The good news was customers loved it; the bad news was they loved it too much. Demand quickly outpaced supply and Endor was plagued by supply chain woes. The entry-level direct drives are currently sold out until the end of Q1 2023. Competitors have realized the looming existential threat and positioned themselves accordingly. Logitech and Thrustmaster in response came out with their first-ever direct drives (roughly five years after Fanatec first introduced direct drives). However, it will be difficult for them to match the brand and ecosystem of Fanatec. Choosing Fanatec is akin to choosing an iPhone. It is a superior piece of engineering that is also plug n play; customers are paying for the convenience (equipment is compatible with most game consoles), the ecosystem, and the quality. Endor has been managing the tension well between being a premium brand and not diluting the brand by offering cheap entry-level options.
Why the Discount?
- Endor is listed on the Munich Exchange and is illiquid. It trades about 4k shares ($50k) per day.
- Due to macro uncertainties around consumer spending, the verdict is still out on whether sim racing will fall victim to a precipitous drop in demand. Supply chain issues have further confounded the situation by making it appear that demand is falling.
The continued growth and legitimization of e-racing will continue as racing organizations and OEMs further lean into the space, which in turn will further attract larger numbers of gamers. Endor will also benefit from the user base of Thrustmaster and Logitech as they upgrade to more premium gaming equipment – roughly a 1mm user base. Although only a minority of these users will convert, this will still represent a large revenue stream for Endor. On the technology side, cloud gaming will continue to enhance the immersion of sim racing along with lowering the activation energy needed to play CPU-intensive realistic games such as Forza Motorsport. The latest game edition is coming to X-Box in June 2023.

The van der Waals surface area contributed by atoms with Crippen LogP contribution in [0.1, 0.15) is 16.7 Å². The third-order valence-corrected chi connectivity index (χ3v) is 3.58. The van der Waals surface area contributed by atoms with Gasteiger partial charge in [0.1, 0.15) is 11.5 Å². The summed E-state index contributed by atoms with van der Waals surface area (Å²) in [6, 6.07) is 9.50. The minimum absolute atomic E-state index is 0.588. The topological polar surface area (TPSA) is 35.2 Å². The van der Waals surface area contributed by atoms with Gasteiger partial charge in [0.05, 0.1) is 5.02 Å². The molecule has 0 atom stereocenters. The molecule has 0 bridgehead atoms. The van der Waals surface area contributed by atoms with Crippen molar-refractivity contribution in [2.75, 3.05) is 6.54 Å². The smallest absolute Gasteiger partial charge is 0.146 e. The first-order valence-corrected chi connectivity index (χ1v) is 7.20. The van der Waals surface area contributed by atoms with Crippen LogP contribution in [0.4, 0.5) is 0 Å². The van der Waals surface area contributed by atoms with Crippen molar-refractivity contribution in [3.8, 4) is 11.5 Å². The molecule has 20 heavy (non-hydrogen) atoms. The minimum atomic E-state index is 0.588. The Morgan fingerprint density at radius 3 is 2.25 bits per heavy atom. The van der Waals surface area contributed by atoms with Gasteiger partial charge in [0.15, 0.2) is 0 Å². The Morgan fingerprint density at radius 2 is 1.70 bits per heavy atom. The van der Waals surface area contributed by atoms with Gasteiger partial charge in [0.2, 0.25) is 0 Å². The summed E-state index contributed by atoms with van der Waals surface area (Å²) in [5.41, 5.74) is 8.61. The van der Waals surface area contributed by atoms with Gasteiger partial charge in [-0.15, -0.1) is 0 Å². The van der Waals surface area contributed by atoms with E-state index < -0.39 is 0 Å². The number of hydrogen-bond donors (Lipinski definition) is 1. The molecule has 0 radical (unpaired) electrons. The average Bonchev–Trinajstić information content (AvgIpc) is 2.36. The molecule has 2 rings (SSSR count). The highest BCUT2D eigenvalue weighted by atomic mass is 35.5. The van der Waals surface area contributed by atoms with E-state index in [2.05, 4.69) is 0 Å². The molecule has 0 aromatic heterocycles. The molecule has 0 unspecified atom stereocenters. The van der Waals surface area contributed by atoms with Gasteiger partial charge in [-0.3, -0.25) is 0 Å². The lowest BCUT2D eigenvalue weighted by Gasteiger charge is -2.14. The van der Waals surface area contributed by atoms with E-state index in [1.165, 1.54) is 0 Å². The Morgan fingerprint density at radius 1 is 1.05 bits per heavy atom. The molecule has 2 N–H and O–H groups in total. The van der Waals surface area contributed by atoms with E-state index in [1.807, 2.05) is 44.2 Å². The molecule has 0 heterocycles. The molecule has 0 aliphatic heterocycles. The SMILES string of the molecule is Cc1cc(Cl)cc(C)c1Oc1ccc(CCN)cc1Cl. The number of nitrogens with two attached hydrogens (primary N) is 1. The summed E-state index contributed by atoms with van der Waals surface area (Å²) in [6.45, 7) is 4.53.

With the e-sports ecosystem rapidly growing in popularity, a large sim-racer user base upgrading, and Endor moving down the offering chain to more mid-tier and entry-level products, Endor will continue growing at a mid to high teen annual rate. We believe Endor can compound earnings at a minimum of a 15% CAGR for the next five years with EBIT margins trending up to 20% as fixed cost dilution increases profitability (Endor earns gross margins of 50%). Endor will be generating around €30 mm in FCF in 2027 and will make almost € 100mm in FCF in the interim. With Endor at around a €200mm market cap with no debt, we believe Endor is trading at a discount of at least 30%.
- Endor has been dealing with supply chain issues since 2020. Currently, it faces a semiconductor shortage that reduces the manufacturing capability of its Direct Drives. With continued issues, customers will likely go with substitutes which would be detrimental as those customers then get locked into other ecosystems. We expect that past April 2023 these supply chain issues will abate as Endor has secured chips to more than match production for the short term.
- Motorsport Organizations and OEMs may begin to take larger license/contract fees as sim racing gains in popularity. In 2023, sim-racing sales will be about $300mm while the F1 organization will bring in about $2.5B. Although not a big risk currently, as sim racing continues to expand, motorsports organizations will leverage their brands to gain a larger share.
- Endor is an expensive premium brand and a recession would likely cause gamers to remain with their equipment for longer, stretching out the upgrade cycle that is inherent to Endor’s business. Typically, about 30% of Fanatec’s revenues come from these customers.